POSTOPERATIVE TRANSURETHRAL PROSTATECTOMY INSTRUCTIONS
It takes approximately six weeks for the prostate to heal up completely after a prostatic resection. It is very common initially to experience irritative urinary symptoms including frequency, urgency, and occasional urgency incontinence. These symptoms will typically improve very rapidly as prostatic healing occurs.
- Eat and rink what you like, but restrict the use of alcohol, spicy foods, and caffeine-containing beverages, including coffee and tea.
- Keep your urine flowing freely by drinking plenty of water during the day (at least eight 8 oz. glasses), preferable before 8 p.m. Drinking after 8 p.m. will often result in frequent and annoying night time trips to the bathroom.
- Do not be afraid of engaging in non-exertional physical activities, but be careful not to overdo it.
During this period, please:
- Limit driving—do not drive if taking a narcotic pain medication
- No long automobile rides
- No long walks
- No fast stair climbing
- No sexual intercourse
- No golf, tennis or similar exertional sports
- You may notice blood in the urine periodically. If this occurs, you need to get into bed, rest, and drink copiously. If the bleeding persists or increases, please call our office.
- Be sure to take the medications as prescribed and to make an appointment for a postoperative checkup. If you have an adverse reaction to the medication, discontinue its use and call the office for further instructions. It is important that you resume all of your regular prescription medications.
- You may bathe of shower daily.
- Foley catheter care: You may be sent home with a Foley catheter in order to drain the urinary bladder and allow the surgical site to heal properly. The catheter will be connected to a bag which needs to be emptied when it is full. With a catheter in place, there is no need to urinate as urine will intermittently drip from the bladder through the tube into the drainage bag. One of the side effects of having a catheter is a sense of urinary urgency even though the bladder is not full. You may notice blood in the urine and if this should happen do not be alarmed. It only takes a few drops of blood to tint a significant volume of urine red. If you do notice blood in the urine, this is a sign that you need to step up your fluid intake. Due to bladder spasms you may notice a small amount of urinary leakage around the catheter. If this occurs, typically an anti-spasmodic will improve this situation substantially.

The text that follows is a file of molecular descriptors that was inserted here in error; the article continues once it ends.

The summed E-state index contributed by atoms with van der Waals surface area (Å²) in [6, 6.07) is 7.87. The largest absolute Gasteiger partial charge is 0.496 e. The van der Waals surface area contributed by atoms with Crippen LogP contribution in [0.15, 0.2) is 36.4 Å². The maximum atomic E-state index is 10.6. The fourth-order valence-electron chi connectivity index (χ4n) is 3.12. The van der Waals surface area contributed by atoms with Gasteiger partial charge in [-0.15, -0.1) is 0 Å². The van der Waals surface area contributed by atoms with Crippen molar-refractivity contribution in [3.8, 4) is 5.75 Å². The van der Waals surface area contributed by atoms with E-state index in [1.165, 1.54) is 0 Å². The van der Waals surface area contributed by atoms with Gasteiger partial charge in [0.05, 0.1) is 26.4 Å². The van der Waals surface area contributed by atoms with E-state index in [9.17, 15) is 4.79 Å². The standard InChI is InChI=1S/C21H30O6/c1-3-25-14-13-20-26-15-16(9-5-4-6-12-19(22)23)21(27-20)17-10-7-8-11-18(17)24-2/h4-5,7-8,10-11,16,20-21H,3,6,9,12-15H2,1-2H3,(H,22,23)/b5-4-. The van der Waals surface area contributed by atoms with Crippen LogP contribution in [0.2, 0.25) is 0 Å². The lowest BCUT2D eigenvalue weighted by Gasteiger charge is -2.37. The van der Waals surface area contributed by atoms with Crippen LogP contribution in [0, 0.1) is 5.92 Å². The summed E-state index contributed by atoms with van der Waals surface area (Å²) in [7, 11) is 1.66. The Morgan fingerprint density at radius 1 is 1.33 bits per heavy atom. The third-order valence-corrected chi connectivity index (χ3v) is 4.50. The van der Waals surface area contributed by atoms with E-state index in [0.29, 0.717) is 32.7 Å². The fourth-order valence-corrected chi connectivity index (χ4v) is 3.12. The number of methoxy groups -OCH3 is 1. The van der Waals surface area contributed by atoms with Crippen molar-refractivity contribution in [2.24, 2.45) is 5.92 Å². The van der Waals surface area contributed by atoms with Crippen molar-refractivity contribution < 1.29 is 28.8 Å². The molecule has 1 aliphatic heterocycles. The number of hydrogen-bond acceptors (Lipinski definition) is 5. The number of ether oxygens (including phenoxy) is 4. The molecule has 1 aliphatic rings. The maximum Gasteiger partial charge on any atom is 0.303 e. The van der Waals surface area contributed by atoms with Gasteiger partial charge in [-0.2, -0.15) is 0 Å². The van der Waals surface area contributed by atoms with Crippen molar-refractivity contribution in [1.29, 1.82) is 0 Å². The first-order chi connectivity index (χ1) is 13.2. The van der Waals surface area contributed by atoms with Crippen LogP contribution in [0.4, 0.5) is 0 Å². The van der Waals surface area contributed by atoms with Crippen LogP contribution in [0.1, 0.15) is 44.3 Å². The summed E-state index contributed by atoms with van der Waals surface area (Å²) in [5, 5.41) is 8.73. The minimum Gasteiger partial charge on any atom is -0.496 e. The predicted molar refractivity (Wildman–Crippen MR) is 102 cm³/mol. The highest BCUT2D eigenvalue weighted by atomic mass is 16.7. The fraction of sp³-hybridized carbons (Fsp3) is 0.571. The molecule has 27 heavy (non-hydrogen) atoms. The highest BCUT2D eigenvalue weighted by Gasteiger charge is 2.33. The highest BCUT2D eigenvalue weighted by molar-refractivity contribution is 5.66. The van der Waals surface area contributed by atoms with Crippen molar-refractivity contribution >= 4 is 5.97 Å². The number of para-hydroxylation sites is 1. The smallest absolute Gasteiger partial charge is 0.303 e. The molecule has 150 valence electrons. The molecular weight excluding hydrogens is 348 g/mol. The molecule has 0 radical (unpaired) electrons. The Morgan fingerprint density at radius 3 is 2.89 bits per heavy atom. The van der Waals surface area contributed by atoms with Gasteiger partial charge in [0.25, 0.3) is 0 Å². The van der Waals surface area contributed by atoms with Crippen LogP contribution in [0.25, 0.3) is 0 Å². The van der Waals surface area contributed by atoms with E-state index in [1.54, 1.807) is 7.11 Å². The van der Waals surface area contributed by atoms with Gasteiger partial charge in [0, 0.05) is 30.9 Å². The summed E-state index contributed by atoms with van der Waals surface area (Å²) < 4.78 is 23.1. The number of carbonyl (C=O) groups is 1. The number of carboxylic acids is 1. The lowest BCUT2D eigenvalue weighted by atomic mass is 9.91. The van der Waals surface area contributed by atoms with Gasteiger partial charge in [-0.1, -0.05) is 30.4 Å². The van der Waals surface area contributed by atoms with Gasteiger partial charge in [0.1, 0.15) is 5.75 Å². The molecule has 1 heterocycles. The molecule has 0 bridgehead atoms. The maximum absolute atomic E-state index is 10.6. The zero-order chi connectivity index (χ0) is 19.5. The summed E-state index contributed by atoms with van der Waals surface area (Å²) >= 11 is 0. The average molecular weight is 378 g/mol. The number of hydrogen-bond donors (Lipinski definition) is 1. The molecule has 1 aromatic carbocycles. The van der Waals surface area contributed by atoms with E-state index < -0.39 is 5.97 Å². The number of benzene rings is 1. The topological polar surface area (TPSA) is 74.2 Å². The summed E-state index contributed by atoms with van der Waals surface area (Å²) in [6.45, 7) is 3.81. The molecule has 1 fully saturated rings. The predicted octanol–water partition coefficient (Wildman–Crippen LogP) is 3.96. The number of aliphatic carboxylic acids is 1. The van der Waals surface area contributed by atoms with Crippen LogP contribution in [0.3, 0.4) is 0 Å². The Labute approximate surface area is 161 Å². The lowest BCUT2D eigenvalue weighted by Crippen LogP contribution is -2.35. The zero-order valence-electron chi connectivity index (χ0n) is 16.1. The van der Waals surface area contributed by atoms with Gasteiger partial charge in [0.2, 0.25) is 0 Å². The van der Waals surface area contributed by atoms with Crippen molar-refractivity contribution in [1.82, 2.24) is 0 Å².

- The combination of undergoing an operative procedure and taking pain medication frequently leads to constipation. Early intervention is preferred to avoid the discomfort often associated with this problem. Everyone taking a narcotic pain reliever (i.e, Percocet, Tylenol with codeine, Hydrocodone, Vicodin) should begin taking a stool softener, such as Colace, immediately after surgery. The dose of Colace is 100 mg twice daily. Remember, the more pain pills that you take; the more likely you are to develop a constipation problem. Therefore, you have to carefully consider the benefit of the pain pill versus the bowel side effects.
FOR A SEVERE BOWEL PROBLEM, FOLLOW THIS SCHEDULE:
Note: Colace, Dulcolax suppositories and Milk of Magnesia are available without prescription at any pharmacy.
- Dulcolax 10 mg suppository
- If no response in one hour, repeat the Dulcolax 10 mg suppository.
- If still no response, take 30 milliliters of Mild of Magnesia
- Please call the office the following morning if problems persist.
- Please call the office for a follow-up visit and if you have a Foley catheter, to schedule its removal. If you encounter an emergency, please call the office at 201.342.6600.
Andrew Siegel, M.D.
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Bergen Urological Associates
Hackensack University Medical Plaza
20 Prospect Avenue
Hackensack, NJ 07601
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